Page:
Today – August 8 - I spent most of the evening at the Central Police Station where a host of people were arrested for showing up at a peaceful march against unemployment that was held earlier in the day. Those arrested included journalists, among them Reginald Richardson, and youth who had picketed in front parliament. The protesters had embarked on a non-violent march drawing attention to the public about the high levels of unemployment in the country. On the other hand the police met the protesters with full force and used whips to beat the youth. In the process journalists who were covering the event were also arrested and one of them was being coerced into deleting footage of the police beating the youth.
This is painful and the brutality used by the police is uncalled-for. Picketing is an internationally accepted means of expressing disenchantment within democratic systems. However, the behaviour of the police this afternoon was appalling and indefensible. First, it was a clear assault at media freedom and the government of Botswana should be exposed for this intolerable attitude. Secondly, we are most upset at the provocation and violence meted against the youth. One of those who have been detained overnight on the frivolous charges of ‘public nuisance’ is the President of the Botswana National Front Youth League Cde Khumoekae Richard. We condemn his arrest and those with him and call for their immediate release.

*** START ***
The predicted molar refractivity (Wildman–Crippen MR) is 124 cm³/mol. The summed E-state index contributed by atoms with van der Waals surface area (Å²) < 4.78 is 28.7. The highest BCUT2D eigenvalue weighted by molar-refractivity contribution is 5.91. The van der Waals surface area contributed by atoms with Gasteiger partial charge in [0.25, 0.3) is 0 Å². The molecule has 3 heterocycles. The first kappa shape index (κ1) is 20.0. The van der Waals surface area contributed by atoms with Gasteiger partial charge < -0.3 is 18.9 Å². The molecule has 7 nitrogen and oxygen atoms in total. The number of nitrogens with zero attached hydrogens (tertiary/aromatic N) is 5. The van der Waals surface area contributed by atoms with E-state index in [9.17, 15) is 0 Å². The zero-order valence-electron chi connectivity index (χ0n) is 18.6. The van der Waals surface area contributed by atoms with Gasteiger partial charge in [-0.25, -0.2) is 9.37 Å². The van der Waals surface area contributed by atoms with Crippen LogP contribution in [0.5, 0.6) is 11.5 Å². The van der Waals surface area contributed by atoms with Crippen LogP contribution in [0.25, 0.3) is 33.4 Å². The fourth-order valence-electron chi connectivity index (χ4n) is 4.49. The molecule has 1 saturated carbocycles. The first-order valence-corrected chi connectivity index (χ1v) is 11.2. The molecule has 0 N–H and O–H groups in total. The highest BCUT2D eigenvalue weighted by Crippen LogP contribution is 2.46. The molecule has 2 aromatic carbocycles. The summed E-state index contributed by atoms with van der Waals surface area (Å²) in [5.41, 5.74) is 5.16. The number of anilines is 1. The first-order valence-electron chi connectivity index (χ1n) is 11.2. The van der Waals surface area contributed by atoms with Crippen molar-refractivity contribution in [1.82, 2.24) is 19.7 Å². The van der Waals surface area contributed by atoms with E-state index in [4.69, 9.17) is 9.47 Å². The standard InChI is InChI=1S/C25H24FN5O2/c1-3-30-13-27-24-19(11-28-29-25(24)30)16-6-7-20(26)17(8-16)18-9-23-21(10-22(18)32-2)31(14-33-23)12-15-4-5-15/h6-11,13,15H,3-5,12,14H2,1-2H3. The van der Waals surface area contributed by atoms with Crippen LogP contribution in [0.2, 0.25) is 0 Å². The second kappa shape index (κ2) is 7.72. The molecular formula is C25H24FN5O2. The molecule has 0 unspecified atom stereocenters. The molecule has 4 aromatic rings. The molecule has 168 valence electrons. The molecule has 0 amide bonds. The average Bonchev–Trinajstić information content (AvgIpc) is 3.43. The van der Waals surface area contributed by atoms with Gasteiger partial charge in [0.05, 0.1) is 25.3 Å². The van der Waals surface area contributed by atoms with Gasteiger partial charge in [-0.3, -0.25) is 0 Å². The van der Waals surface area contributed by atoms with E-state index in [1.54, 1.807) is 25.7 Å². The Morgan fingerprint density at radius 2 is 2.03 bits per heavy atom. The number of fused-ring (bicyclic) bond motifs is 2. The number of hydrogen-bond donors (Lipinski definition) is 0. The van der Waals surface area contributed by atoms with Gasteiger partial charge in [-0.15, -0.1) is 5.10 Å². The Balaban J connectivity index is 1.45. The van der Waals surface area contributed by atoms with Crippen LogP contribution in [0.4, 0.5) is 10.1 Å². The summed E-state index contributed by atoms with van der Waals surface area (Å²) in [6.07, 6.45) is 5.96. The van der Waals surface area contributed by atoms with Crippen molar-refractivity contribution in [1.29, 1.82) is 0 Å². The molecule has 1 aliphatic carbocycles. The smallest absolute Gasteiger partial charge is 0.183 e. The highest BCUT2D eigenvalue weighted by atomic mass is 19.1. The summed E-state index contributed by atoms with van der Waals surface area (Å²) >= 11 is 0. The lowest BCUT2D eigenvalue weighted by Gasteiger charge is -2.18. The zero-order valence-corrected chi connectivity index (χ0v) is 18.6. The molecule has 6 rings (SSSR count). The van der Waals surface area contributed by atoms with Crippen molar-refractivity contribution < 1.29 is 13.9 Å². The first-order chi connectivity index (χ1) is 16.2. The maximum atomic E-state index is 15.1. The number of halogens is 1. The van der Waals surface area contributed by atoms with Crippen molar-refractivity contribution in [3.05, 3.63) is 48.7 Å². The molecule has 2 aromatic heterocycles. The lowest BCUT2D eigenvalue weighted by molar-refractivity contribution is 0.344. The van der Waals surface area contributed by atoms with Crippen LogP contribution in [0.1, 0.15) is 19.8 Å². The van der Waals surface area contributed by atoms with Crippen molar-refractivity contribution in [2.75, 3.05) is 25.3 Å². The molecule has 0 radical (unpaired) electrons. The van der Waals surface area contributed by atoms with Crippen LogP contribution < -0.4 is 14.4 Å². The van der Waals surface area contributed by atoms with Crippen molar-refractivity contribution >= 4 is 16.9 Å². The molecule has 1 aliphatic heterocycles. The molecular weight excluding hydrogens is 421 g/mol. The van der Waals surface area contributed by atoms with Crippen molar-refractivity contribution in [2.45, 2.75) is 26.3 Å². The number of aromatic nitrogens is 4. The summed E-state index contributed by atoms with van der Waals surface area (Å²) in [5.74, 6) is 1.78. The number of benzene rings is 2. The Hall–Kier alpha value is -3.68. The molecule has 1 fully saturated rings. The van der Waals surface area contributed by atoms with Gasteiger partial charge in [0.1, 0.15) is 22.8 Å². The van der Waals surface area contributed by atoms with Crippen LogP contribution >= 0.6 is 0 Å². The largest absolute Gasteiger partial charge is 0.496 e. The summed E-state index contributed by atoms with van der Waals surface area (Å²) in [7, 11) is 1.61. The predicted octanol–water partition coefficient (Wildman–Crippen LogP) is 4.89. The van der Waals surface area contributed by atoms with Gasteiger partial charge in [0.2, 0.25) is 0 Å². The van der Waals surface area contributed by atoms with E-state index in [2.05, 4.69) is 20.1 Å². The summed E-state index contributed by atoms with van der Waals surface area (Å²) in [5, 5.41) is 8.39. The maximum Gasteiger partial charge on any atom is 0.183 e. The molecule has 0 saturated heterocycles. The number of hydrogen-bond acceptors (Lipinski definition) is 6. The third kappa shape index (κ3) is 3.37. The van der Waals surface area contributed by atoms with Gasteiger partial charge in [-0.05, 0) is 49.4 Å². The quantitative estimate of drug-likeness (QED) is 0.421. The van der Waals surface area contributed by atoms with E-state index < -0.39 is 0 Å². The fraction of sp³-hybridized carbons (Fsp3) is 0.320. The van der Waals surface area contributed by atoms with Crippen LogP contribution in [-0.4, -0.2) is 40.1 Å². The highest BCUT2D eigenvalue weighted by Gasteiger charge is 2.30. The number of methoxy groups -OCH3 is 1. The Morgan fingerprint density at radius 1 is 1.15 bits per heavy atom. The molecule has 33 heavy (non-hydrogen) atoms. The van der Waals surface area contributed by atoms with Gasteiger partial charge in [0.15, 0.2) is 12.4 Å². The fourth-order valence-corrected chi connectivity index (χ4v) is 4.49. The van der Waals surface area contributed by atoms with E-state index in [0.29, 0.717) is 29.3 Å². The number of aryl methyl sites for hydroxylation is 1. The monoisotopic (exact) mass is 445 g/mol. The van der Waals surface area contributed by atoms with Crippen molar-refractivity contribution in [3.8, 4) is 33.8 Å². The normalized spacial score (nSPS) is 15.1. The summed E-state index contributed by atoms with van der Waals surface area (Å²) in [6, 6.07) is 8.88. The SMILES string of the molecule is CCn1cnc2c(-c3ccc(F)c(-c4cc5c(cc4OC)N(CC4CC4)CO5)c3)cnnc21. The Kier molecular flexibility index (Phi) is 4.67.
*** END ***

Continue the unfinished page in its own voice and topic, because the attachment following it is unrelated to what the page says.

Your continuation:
Whilst at the Central Police Station it became apparent that the police were in a state of confusion regarding the charges the detainees were supposed to be facing. When we asked for answers we were sent from pillar to post without any clarity on what was happening. What was even alarming the most was the claim by a certain Officer Montshioa that nobody was arrested when we all knew that people had indeed been detained. It is high time the Botswana Police start behaving like a community service organization they claim to be. The hostility that we met today was uncalled for. Further, the police have to start accounting for their behaviour and stop hiding behind the claim that ‘they were simply following orders.’ As professionals they ought to be equipped to probe situations and take appropriate action rather than be used to execute actions that are clearly immoral. We will all account for our actions some day and it will not suffice to explain them away as orders.
We call on all progressive forces to increase pressure on the BDP regime to seriously address issues such as unemployment, the gap between the rich and the poor, poverty and corruption. Batswana should stand up and express their displeasure through marches and other public demonstrations. The BNF will not be intimidated nor discouraged by these unreasonable arrests on innocent Batswana until the poor citizens are freed from the undemocratic and gross corrupt BDP practices. The 50 years anniversary has become a sore wound instead of a celebration.
Dr Prince Dibeela - BNF Acting President